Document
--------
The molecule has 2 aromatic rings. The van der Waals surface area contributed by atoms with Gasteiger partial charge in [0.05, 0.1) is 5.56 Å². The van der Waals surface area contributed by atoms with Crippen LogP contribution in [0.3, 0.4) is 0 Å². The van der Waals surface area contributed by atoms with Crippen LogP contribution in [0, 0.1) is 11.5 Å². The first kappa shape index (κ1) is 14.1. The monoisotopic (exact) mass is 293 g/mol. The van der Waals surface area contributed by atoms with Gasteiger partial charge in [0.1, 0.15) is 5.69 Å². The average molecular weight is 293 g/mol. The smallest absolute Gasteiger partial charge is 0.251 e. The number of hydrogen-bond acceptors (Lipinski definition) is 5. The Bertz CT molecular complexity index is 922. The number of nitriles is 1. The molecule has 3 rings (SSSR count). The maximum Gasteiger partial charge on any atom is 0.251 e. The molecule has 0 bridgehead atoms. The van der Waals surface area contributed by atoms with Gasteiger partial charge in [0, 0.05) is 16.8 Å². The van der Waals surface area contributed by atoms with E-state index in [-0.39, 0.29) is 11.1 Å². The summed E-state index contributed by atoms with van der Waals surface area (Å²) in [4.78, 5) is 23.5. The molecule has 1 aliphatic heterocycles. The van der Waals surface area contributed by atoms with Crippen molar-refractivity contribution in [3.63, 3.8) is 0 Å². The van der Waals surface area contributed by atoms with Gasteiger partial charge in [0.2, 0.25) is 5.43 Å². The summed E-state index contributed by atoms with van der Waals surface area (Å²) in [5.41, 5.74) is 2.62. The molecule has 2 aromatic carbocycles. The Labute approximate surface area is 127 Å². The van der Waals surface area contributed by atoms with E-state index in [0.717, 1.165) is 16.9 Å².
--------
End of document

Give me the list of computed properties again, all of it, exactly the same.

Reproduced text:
The molecule has 2 aromatic rings. The van der Waals surface area contributed by atoms with Gasteiger partial charge in [0.05, 0.1) is 5.56 Å². The van der Waals surface area contributed by atoms with Crippen LogP contribution in [0.3, 0.4) is 0 Å². The van der Waals surface area contributed by atoms with Crippen LogP contribution in [0, 0.1) is 11.5 Å². The first kappa shape index (κ1) is 14.1. The monoisotopic (exact) mass is 293 g/mol. The van der Waals surface area contributed by atoms with Gasteiger partial charge in [0.1, 0.15) is 5.69 Å². The average molecular weight is 293 g/mol. The smallest absolute Gasteiger partial charge is 0.251 e. The number of hydrogen-bond acceptors (Lipinski definition) is 5. The Bertz CT molecular complexity index is 922. The number of nitriles is 1. The molecule has 3 rings (SSSR count). The maximum Gasteiger partial charge on any atom is 0.251 e. The molecule has 0 bridgehead atoms. The van der Waals surface area contributed by atoms with Gasteiger partial charge in [0, 0.05) is 16.8 Å². The van der Waals surface area contributed by atoms with E-state index in [-0.39, 0.29) is 11.1 Å². The summed E-state index contributed by atoms with van der Waals surface area (Å²) in [4.78, 5) is 23.5. The molecule has 1 aliphatic heterocycles. The van der Waals surface area contributed by atoms with Crippen molar-refractivity contribution in [3.63, 3.8) is 0 Å². The van der Waals surface area contributed by atoms with Gasteiger partial charge in [0.2, 0.25) is 5.43 Å². The summed E-state index contributed by atoms with van der Waals surface area (Å²) in [5.41, 5.74) is 2.62. The molecule has 2 aromatic carbocycles. The Labute approximate surface area is 127 Å². The van der Waals surface area contributed by atoms with E-state index in [0.717, 1.165) is 16.9 Å².